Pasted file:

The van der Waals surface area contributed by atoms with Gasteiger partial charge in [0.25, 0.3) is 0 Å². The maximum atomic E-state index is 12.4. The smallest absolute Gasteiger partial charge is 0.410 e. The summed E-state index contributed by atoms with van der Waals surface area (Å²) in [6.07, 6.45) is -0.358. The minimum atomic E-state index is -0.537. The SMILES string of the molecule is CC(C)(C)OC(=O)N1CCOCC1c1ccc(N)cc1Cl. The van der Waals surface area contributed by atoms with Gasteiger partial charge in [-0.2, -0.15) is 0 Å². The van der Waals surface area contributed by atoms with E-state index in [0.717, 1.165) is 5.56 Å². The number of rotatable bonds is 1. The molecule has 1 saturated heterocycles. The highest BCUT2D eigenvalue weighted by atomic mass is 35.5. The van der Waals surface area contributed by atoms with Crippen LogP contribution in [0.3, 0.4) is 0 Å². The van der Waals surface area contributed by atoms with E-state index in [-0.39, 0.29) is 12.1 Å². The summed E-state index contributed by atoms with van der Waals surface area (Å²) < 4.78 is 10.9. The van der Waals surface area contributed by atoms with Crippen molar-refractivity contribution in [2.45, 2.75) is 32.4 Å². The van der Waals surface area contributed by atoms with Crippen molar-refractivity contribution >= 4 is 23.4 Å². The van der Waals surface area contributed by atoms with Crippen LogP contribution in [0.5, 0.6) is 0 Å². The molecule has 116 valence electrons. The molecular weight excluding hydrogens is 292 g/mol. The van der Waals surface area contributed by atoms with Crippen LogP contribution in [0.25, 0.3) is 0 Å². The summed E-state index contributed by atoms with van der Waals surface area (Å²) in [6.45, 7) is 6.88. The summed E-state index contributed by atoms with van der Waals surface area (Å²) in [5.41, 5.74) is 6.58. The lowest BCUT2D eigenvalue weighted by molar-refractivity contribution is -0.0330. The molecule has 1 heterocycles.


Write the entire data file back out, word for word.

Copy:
The van der Waals surface area contributed by atoms with Gasteiger partial charge in [0.25, 0.3) is 0 Å². The maximum atomic E-state index is 12.4. The smallest absolute Gasteiger partial charge is 0.410 e. The summed E-state index contributed by atoms with van der Waals surface area (Å²) in [6.07, 6.45) is -0.358. The minimum atomic E-state index is -0.537. The SMILES string of the molecule is CC(C)(C)OC(=O)N1CCOCC1c1ccc(N)cc1Cl. The van der Waals surface area contributed by atoms with Gasteiger partial charge in [-0.2, -0.15) is 0 Å². The van der Waals surface area contributed by atoms with E-state index in [0.717, 1.165) is 5.56 Å². The number of rotatable bonds is 1. The molecule has 1 saturated heterocycles. The highest BCUT2D eigenvalue weighted by atomic mass is 35.5. The van der Waals surface area contributed by atoms with Crippen LogP contribution in [0.3, 0.4) is 0 Å². The van der Waals surface area contributed by atoms with E-state index in [-0.39, 0.29) is 12.1 Å². The summed E-state index contributed by atoms with van der Waals surface area (Å²) < 4.78 is 10.9. The van der Waals surface area contributed by atoms with Crippen molar-refractivity contribution in [2.45, 2.75) is 32.4 Å². The van der Waals surface area contributed by atoms with Crippen molar-refractivity contribution >= 4 is 23.4 Å². The van der Waals surface area contributed by atoms with Crippen LogP contribution in [0.5, 0.6) is 0 Å². The molecule has 116 valence electrons. The molecular weight excluding hydrogens is 292 g/mol. The van der Waals surface area contributed by atoms with Crippen LogP contribution in [0.25, 0.3) is 0 Å². The summed E-state index contributed by atoms with van der Waals surface area (Å²) in [6.45, 7) is 6.88. The summed E-state index contributed by atoms with van der Waals surface area (Å²) in [5.41, 5.74) is 6.58. The lowest BCUT2D eigenvalue weighted by molar-refractivity contribution is -0.0330. The molecule has 1 heterocycles.